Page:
RoadBikeReview.com's Forum Archives - General


Archive Home >> General(1 2 3 4 5 6 7 8 9 10 11 12 13 14 15 16 17 18 19 20 21 22 23 24 25 26 27 28 29 30 31 32 33 34 35 36 )


What kind of bike to I have?(7 posts)

What kind of bike to I have?slugman
Jul 13, 2001 6:26 AM
I need help in determining whether a garage sale racing bike I bought is worth putting some money into or if I should find the nearest dumpster and make a deposit. Here's the biggest clue: On the top side of one of the dropouts CAMPAGNOLO is stamped. I always thought that Campagnolo made components and was not aware that they ever made frames. the serial number is located on the right side of the seat tube and reads 73A1232. It appears to be an early 80's bike and what drew me to it was the ornately lugged frame although no decals or head badge. there is one set of braze-ons located on the down tube. It has Dia-Compe brakes (deep sidepull), SunTour downtube shifters, Suntour BL rear derailleur, Maillard 10-speed cassette, Suntour spirit front derailleur, Campagnolo chain rings, Aero Maxy Cranks (made in Japan), Campagnolo Record hubs, Martano Strada Rims, Campagnolo headset. Any ideas out there? The bike is in rough shape (nicks, scrapes, abrasions) and I would like to know if it's a classic or crap. Thanks in advance for your feedback!!!
I think...MrCelloBoy
Jul 13, 2001 6:44 AM
those are Campy DROPOUTS only. Can't say for sure that campagnolo never made a complete frame though. I'm not THAT into it all. I also think you mean a 5 speed freewheel, not a 10 speed "cassette". The latter would be pretty unusual on such an old setup.
Sounds like a pretty sweet restoration project to me.

How much was it IYDMMA?
I think...slugman
Jul 13, 2001 8:04 AM
I paid $10 for it.
re: What kind of bike to I have?Jiggy
Jul 13, 2001 6:44 AM
You're right, Campagnolo never made frames. However, they did make dropouts and these were commonly used up until the early 90s at least. I myself have a ca. 1984 Trek that has these, but given that you have a 5-spd (not 10, right?) the bike is probably somewhat older, like 70s.

When you say "putting some money into it" I hope you mean restoring and not upgrading and modernizing. There may be some serious compatability issues, like dropout spacing and threading (it could so old that French threading may have been used). OTOH, it would probably make a real nice fixed-gear town bike if the rear dropouts are horizontal (likely).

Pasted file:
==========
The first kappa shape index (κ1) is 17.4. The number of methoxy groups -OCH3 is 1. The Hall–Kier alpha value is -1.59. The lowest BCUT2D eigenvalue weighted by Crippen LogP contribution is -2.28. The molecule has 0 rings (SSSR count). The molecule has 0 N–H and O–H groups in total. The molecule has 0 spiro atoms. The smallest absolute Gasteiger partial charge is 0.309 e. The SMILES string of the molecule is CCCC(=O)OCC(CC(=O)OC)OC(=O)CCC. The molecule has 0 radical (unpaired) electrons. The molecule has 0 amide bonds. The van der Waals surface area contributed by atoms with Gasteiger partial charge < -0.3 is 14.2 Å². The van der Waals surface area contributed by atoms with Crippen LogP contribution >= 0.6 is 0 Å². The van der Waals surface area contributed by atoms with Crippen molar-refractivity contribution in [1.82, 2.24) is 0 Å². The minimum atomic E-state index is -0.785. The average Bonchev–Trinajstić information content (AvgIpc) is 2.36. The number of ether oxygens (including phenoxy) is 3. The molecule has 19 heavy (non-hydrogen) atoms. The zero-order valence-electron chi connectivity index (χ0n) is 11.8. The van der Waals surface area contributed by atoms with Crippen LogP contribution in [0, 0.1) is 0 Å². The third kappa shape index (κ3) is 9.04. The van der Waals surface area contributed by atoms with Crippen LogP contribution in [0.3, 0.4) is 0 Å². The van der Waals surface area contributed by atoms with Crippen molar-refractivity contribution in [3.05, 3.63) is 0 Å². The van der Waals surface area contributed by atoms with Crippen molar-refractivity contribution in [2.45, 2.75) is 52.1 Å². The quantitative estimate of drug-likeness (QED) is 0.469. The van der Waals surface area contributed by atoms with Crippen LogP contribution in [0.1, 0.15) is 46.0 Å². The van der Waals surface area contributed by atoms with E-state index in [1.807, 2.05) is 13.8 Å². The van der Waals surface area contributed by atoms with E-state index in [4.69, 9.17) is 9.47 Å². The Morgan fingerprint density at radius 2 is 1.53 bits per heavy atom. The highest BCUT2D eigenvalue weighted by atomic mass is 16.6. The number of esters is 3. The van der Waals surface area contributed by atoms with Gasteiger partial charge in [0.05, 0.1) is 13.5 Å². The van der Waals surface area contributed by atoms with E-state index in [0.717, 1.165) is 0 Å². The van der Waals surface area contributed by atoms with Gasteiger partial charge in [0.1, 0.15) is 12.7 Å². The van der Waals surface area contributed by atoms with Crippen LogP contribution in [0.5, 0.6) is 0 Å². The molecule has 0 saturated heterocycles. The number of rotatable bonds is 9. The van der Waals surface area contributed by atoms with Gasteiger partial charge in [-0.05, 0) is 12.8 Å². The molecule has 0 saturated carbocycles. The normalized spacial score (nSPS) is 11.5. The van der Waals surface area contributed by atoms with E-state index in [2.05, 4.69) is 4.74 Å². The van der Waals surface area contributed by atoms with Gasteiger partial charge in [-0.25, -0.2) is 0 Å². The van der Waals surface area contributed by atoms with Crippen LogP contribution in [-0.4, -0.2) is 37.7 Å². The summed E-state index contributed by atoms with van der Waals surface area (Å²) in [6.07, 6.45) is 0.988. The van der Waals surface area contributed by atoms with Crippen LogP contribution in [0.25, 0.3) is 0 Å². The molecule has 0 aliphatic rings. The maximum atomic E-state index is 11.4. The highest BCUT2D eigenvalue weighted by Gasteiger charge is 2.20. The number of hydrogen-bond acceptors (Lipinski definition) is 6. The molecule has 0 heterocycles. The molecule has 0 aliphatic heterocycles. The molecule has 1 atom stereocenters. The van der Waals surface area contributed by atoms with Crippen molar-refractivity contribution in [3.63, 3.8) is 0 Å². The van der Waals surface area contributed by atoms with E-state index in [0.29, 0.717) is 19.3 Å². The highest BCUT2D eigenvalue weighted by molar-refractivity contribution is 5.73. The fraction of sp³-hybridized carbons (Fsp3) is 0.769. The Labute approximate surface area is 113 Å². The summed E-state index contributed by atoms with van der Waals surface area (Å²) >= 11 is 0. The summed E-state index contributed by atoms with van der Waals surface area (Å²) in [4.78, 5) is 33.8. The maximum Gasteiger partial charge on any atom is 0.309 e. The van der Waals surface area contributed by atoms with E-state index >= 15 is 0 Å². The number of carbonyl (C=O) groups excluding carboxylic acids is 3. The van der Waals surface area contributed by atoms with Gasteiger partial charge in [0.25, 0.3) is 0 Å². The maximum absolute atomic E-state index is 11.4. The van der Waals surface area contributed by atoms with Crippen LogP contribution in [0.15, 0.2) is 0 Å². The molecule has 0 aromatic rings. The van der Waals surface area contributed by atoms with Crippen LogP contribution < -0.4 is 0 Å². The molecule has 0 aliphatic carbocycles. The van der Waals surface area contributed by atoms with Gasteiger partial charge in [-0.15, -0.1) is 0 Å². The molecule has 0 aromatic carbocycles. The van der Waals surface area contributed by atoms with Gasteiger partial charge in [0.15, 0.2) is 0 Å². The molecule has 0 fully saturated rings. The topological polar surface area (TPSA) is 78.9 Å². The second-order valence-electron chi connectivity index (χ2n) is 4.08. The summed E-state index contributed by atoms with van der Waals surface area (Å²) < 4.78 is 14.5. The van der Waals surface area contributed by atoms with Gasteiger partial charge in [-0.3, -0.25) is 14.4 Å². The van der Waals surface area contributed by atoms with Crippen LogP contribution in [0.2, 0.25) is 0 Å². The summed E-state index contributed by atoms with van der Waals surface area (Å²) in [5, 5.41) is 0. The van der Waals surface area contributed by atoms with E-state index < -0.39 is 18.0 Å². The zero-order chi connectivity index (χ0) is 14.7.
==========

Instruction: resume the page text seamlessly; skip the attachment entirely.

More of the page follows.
If the components are all original, you might be able to find out what it is here: http://www.classicrendezvous.com. It's probably a classic, but also probably not worth much given the condition.
re: What kind of bike to I have?TommyBoy
Jul 13, 2001 8:10 AM
For $10, if it keeps you intrigued and you have fun restoring it, then it was a good investment.
Any bike is worth restoring...gust-of-sun
Jul 13, 2001 8:32 AM
...if it fits you well.
It's probably impossible to tell what kind of frame it is unless someone can identifiy the construction style which would be based on the lugs, the geometry, and any special design details like the way the fork was put together. that said, you don't really need to identify it if you don't want to. it's probably a pretty good frame for the time. the campagnolo name on the rear dropouts refer only to the dropouts, not the frame, and they didn't put campy dropouts on cheap bikes. the other campy components you listed, the headset, chainrings, and especially the hubs, wouldn't appear on a cheaper bike.
the most important question is: does the frame fit? if so, you could leave it as is for a great riding commuter/training bike, or you could pay some $$$, get someone like joe bell to do a quality strip and repaint, upgrade some components and have a really sweet ride.

good luck with it,
gust-of-sun
There may be more clues there...Whatever
Jul 13, 2001 11:31 AM
In the days of lugged steel bikes, many high-end builders had custom lugs cast with identifying marks or logos on them. Look underneath the bottom bracket (my 1985 Paletti has the name and a logo cast into the bottom bracket). Also check the fork crowns for a logo, initials, or something like that.

Also, if the lugs are fancy hand-work, someone who has restored a lot of old steel bikes might recognize the patterns. The people at CyclArt (www.cyclart.com) might be helpful here... They might also be able to read clues in the geometry and the components (axle length, long arm brake calipers, what type of braze-ons, etc.)that could help you date the bike, identify it, or both. Give 'em a phone call, shoot them a few pics, and see what they say.

I wonder if the "73" in the serial number is actually the year of manufacture. Small manufacturers (of many different types of products, not just bikes) frequently put some intelligence into their serial numbers...this practice was especially prevalent before everyone and their brother was computerizing their manufacturing records. A reasonable hypothesis is that the bike was made in 1973, is frame type "A" (racer vs. touring bike vs. track bike, or whatever else that person or company made), and was the 1,232nd frame that that builder had made. Less likely, but possible, is that it was the 1,232nd frame made that year by a factory.

I think that the 1973 hypothesis would also be consisent with the 5-speed freewheel you have. I don't know when 6-speed and narrow-7 started becoming prevalent (again, a data point is that my 1985 bike has narrow-seven on a 127mm rear axle). Again, CyclArt or an old-time framebuilder would be able to read a lot into what you can show them.

Good luck...and if the bike fits, fix it and enjoy the ride! My current steed is a Calfee Tetra Pro (one awesome piece of plastic, thank you Craig!) but when I take out the Paletti for yuks, I am still blown away by how good of a ride it was, too.

Just some guesses, anyway.